Libby Magness Weisberg waits at her Cherry Hill condo in a plush pink bathrobe and animal-print slippers. In a few minutes, she will pose for photographer and artist Nancy Hellebrand — completely naked.
Her body bears witness to the progression of life, of carrying and breastfeeding three children, of age spots and wrinkles and sags, of hips that creak and shoulders that hunch, and all the other travails and indignities of getting old.
It's a different version of beautiful. In younger women, the skin is taut.
In older women, the skin is the opposite of taut … and it has its own strength. Intermittently for the last few years, and with particular focus in the last few months, Hellebrand has sought out women of a certain age to photograph nude for her Big beautiful older women of Awareness" project. At her light-filled South Philadelphia studio, she has larger-than-life blow-ups of her photos — never the face, but close-ups of different areas — shaped into 3D forms that accentuate a torso with a fold of skin, a pelvis with strands of short gray hair, the sag of a knee, a wrinkled belly that looks like the swirls of an ancient tree trunk.
Hellebrand sizes up Weisberg's pale back through the display screen of her Sony digital.
She asks her to step to the right, and then turn toward her, all the while offering a steady stream of "incredibly beautiful"s and "perfect"s. Weisberg beams with the validation. At first, Hellebrand envisioned frame-filling black-and-white studies of old women's bodies — building upon an earlier project that zoomed in on old women's eyes and mouths.
More recently, Hellebrand "Big beautiful older women" shaping her photos into the sculptural forms.
Though she still explores the aging body, she has started to add pictures of women as young as their 30s. Old bodies, she points out, are seldom seen by anyone beyond doctors and caregivers — and she might add undertakers. Many of the women share intimate details, about sex lives or diagnoses of horrible diseases — but, so far, no one has shared pictures of the grandkids.
Pat Finstad, 82, of Sarasota, Big beautiful older women.
She posed this year for the project and allowed she had some trepidation, but when it came time to slip out of her robe, it was no big deal. Hellebrand says she was never one of those darkroom geeks when darkrooms still existed. She remembers a holiday present of a camera as a kid. At the University of Southern California in the early '60s, she made pictures of homeless people on park benches — her first foray into social commentary, which continues to inform her work.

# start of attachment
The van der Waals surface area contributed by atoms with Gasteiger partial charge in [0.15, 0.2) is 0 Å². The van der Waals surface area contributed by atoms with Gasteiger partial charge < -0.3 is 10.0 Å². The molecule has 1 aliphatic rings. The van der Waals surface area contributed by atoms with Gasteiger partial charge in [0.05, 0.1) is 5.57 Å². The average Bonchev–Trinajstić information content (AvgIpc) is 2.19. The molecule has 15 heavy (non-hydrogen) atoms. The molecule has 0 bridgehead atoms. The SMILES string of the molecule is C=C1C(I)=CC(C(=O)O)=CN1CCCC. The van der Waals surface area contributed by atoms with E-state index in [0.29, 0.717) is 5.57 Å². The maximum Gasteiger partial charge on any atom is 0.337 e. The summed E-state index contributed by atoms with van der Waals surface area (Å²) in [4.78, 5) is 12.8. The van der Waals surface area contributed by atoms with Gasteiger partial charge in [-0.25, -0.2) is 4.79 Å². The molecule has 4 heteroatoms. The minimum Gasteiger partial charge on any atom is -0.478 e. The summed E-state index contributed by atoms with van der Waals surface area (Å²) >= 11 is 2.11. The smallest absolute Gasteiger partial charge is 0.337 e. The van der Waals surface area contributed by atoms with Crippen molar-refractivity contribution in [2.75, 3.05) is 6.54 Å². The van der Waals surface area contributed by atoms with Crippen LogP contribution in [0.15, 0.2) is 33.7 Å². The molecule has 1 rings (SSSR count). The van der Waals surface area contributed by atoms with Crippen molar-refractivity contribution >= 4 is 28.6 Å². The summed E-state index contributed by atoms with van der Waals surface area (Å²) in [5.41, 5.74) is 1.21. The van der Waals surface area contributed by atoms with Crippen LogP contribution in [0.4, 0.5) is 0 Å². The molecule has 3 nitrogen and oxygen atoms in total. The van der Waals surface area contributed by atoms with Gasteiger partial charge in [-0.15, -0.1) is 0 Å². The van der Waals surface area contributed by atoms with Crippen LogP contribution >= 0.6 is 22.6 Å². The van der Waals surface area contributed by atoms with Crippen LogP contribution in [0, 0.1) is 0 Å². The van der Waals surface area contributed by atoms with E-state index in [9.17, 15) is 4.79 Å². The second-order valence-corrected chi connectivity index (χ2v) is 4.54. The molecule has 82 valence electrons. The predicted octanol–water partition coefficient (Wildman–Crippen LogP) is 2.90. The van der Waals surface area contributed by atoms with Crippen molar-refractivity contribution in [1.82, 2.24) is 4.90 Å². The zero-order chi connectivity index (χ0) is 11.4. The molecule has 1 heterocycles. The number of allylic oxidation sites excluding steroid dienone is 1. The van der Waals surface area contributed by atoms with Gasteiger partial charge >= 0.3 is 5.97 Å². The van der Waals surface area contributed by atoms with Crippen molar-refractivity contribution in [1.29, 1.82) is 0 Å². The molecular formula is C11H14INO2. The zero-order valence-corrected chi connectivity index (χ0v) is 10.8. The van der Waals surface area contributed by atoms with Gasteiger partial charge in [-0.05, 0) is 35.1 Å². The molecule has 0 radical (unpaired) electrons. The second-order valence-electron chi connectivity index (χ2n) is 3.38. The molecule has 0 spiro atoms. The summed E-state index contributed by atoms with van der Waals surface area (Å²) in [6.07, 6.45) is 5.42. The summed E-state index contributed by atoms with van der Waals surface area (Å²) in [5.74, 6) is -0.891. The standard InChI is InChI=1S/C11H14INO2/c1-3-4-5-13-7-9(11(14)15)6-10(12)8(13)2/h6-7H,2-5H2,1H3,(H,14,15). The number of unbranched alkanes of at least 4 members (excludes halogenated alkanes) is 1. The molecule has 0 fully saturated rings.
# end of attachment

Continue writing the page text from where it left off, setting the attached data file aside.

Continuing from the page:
It was just the joy … the surprise that you could take a picture that looked like something you "Big beautiful older women." Hellebrand moved around colleges and to New York, working for commercial and fashion studios, getting married and eventually graduating in from Columbia University with a bachelor's degree in comparative literature, which she argues is the best background for a career in photography. Soon after, Hellebrand set up shop in London, working with Big beautiful older women photojournalist Bill Brandt, and three years later, she snagged a one-person show at the prestigious National Portrait Gallery.
Named "Londoners at Home," it captured everyday folks in their houses, exposing what she calls "intimate beauty.
We could get to know each other a little bit. She had two children, divorced, remarried. She watched her mother "lose her bearings" to Alzheimer's.
She spent a decade in Florida as part of a Sufi community that explored Islamic mysticism.
Back in Philadelphia inshe began working on "Torn. Her current project exposes that most primal condition of the human existence: Get the news you need to start your day. Some might call her body a battlefield. Hellebrand calls it beautiful. Her subjects are discovering as much about themselves.